When Christina Mailhos ran for first selectman of Willington in 2011, she promised to "hit the ground running."
She didn't anticipate a scenario in which running away from zombies would represent one of the challenges of her time in office.
Mailhos and her town made news recently when a company that runs one-day zombie 5k obstacle races pulled out of town, complaining that Willington had loaded up the permit application with burdensome requirements in order to get rid of them.
Reed Street Productions stages "Run For Your Lives" races around the nation. Participants register either as runners or zombies. The zombies are made up to look like animated corpses. They chase the runners through a 5k obstacle course trying to snatch "life flags" from the runner's belts. The obstacles include a water pit that appears to be filled with blood, a section of the race where artificial smoke makes it hard to see the zombies and a maze — with zombies in it.
Or you could just go for a quiet bike ride somewhere else.
Believe it or not, this is an incredibly winning formula. As Mailhos says, "Obstacle and adventure races [sometimes known as mudders] are the fastest growing fitness trend." She should know. She's actually run in a couple of them. And then you throw in zombies — who are experiencing a very stinky, filthy, bitey Golden Age right now — and you've got two completely legitimate ways to give yourself a heart attack.
In the popularity lies the problem. Depending on whom you talk to, "Run For Your Lives" would have brought anywhere from 5,000 to 7,000 people into Willington. The higher number exceeds the actual population of the town, which as Mailhos points out doesn't even have its own police force or a resident rural state trooper.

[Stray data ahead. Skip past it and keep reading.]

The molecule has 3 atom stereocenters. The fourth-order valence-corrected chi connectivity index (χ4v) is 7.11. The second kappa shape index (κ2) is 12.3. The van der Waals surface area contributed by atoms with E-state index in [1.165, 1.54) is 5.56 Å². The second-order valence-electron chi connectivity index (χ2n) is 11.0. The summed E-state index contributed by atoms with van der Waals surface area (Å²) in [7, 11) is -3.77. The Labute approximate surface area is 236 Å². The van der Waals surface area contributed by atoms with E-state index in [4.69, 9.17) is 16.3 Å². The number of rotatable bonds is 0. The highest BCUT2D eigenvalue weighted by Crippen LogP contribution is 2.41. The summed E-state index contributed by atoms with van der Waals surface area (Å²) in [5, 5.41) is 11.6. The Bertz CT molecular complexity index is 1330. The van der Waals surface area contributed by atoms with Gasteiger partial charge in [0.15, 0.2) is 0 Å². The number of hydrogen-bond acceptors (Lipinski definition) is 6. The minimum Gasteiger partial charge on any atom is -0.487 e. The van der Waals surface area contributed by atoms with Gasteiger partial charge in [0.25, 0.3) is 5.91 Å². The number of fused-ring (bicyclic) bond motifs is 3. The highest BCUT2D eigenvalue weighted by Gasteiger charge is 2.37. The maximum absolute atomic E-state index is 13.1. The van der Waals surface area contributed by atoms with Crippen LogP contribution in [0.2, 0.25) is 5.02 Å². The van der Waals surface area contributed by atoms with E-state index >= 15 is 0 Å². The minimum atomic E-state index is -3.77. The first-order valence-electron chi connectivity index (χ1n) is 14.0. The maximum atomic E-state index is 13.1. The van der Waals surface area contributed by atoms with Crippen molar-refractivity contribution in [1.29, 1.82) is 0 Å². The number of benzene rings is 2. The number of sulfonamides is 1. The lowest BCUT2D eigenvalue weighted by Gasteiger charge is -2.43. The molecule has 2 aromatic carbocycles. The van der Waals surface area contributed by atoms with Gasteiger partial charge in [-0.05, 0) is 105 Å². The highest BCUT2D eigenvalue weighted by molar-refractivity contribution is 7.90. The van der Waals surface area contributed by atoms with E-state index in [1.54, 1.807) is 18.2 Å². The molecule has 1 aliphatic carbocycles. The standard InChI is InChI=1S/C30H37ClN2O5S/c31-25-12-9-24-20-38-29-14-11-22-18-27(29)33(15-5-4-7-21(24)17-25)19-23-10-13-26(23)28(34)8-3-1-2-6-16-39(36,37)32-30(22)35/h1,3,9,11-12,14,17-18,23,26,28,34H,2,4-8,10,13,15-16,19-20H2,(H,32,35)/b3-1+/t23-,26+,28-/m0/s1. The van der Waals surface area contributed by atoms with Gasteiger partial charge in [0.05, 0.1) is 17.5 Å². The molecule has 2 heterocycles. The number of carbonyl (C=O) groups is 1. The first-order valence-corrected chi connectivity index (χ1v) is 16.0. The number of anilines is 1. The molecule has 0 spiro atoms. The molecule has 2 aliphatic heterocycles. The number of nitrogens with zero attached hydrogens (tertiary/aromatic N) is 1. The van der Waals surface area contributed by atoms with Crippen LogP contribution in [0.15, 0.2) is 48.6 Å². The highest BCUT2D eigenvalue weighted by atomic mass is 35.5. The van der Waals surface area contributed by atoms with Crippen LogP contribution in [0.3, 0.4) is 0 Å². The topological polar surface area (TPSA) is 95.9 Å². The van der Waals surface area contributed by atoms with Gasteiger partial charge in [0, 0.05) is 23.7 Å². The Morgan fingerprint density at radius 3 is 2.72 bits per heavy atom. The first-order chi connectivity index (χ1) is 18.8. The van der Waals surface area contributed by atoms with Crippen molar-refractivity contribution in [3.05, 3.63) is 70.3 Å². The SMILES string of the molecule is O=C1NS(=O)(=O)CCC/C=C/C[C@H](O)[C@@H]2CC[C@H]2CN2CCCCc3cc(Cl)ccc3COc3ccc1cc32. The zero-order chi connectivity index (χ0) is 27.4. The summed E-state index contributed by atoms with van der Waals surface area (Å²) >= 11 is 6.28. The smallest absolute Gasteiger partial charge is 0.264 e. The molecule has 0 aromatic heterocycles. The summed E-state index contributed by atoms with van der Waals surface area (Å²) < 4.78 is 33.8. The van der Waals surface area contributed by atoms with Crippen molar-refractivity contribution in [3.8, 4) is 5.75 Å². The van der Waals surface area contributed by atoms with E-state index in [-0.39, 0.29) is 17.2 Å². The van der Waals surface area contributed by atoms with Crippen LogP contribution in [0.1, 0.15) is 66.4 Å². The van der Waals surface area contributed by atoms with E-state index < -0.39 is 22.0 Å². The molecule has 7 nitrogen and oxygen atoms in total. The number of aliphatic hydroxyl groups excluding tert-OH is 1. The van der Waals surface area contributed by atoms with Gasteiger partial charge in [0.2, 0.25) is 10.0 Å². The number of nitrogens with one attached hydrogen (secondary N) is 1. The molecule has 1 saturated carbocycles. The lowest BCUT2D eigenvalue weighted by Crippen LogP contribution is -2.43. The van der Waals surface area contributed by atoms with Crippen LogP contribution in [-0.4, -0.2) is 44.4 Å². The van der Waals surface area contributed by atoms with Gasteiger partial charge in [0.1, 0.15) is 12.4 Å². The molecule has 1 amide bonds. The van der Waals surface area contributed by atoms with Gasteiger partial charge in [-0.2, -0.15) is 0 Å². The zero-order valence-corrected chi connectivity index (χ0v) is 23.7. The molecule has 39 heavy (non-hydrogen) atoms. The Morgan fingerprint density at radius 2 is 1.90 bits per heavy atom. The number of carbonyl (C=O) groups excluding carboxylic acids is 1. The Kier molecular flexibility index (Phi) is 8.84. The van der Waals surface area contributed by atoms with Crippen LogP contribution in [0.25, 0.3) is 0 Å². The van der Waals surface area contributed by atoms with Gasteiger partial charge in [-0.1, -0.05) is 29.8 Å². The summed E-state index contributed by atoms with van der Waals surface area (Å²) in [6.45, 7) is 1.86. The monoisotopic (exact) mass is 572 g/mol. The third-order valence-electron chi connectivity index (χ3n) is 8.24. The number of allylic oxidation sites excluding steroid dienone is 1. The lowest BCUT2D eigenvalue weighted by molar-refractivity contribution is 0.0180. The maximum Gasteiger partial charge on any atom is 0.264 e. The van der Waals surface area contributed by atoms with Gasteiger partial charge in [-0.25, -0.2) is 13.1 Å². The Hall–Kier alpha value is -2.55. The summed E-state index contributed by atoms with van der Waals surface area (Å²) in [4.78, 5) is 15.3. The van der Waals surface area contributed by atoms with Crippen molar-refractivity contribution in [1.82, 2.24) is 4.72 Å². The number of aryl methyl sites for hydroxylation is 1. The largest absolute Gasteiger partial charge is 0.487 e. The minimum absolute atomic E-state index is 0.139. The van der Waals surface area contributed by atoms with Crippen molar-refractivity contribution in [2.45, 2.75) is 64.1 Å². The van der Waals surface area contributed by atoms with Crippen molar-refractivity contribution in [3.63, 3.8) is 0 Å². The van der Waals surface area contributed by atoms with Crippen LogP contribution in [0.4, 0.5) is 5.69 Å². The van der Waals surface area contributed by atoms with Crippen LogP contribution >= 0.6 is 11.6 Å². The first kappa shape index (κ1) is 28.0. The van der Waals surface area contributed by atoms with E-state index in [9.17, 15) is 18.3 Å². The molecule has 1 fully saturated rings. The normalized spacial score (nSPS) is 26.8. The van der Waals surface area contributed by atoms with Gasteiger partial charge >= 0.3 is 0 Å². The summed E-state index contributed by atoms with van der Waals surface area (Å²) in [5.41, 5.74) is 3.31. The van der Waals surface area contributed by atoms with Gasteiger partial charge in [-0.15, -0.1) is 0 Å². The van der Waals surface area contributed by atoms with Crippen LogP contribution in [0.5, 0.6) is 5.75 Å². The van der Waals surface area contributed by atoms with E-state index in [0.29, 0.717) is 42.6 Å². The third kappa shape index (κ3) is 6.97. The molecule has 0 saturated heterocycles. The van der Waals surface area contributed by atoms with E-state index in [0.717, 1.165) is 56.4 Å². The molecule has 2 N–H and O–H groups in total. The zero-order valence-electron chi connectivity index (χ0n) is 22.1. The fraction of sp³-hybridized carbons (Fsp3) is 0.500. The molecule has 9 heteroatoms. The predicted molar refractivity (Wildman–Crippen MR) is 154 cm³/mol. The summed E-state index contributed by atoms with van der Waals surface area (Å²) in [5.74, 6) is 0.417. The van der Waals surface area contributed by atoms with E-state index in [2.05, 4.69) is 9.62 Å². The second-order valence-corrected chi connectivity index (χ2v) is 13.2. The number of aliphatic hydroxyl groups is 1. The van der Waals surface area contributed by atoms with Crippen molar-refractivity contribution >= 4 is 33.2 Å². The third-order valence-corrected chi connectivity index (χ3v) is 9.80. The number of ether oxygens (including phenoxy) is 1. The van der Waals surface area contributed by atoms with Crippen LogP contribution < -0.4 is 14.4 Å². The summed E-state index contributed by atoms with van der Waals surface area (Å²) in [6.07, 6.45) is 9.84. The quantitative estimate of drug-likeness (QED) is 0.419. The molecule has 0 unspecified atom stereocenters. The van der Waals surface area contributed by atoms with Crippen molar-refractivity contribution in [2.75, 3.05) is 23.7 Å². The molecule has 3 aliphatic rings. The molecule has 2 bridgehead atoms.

I'll spare you the details of how the whole thing fell apart. From one point of view, the system worked. Connecticut is full of these small towns whose residents are in close contact with their leaders, and there's a lot of pressure on those leaders to protect the residents from disruptions and unpleasantness and traffic and noise. Tellingly, Mailhos belongs to A Sentinel Party, which sounds a little Stephen Kingish but which seems to be a town-specific fusion party of Democrats, Republicans and independents who are all about watching out for Willington.
People don't live in Willington because they crave excitement and surprises. It's a Town of Steady Habits within a State of Steady Habits. From another point of view, this is yet another edgy, lively activity that is going somewhere else (Rehoboth, Mass.) because we can't get out of our own way here. First the gun manufacturers leave. Now the zombies.
Mailhos insists she's not anti-zombie. In fact, she says, "I was all for it." But the event was big enough, she says, to trigger Willington's natural instinct for caution, slow deliberation, t-crossing and i-dotting. And Reed Street was rushing them. (I tried to talk to Reed Street about this, but they weren't available.)
Speaking of rush, one of Reed Street's corporate partners is Cracker Jack'D. Were you even aware that the century-old Cracker Jack brand has been re-purposed by Frito-Lay? The name has been changed to reflect the adrenalized tempo of our times, and there's a whole bunch of new 21st century flavors like "Zesty Queso" whatever that means. One Cracker Jack'D formulation is the Power Bite, which is actually infused with large amounts of caffeine. So at an event where you're chased by zombies, you can probably get free samples of something else that will make your heart race. What an age this is! No wonder people move to Willington.
It's an era of new challenges for municipal leaders. There's also that councilman in Maine with indestructible dome placed over his town.
It would be a shame if Connecticut lost all chance of zombie tourism on one swing. There are better places to have this event. Downtown Hartford on a Sunday morning just screams out for thousands of runners pursued by zombies. Actually the scattered few people walking around downtown Hartford on a Sunday morning are often actual zombies. They'd join right in.
Colin McEnroe appears from 1 to 2 p.m. weekdays on WNPR-FM (90.5) and blogs at http://courantblogs.com/colin-mcenroe/. He can be reached at Colin@wnpr.org.Copyright © 2015, CT Now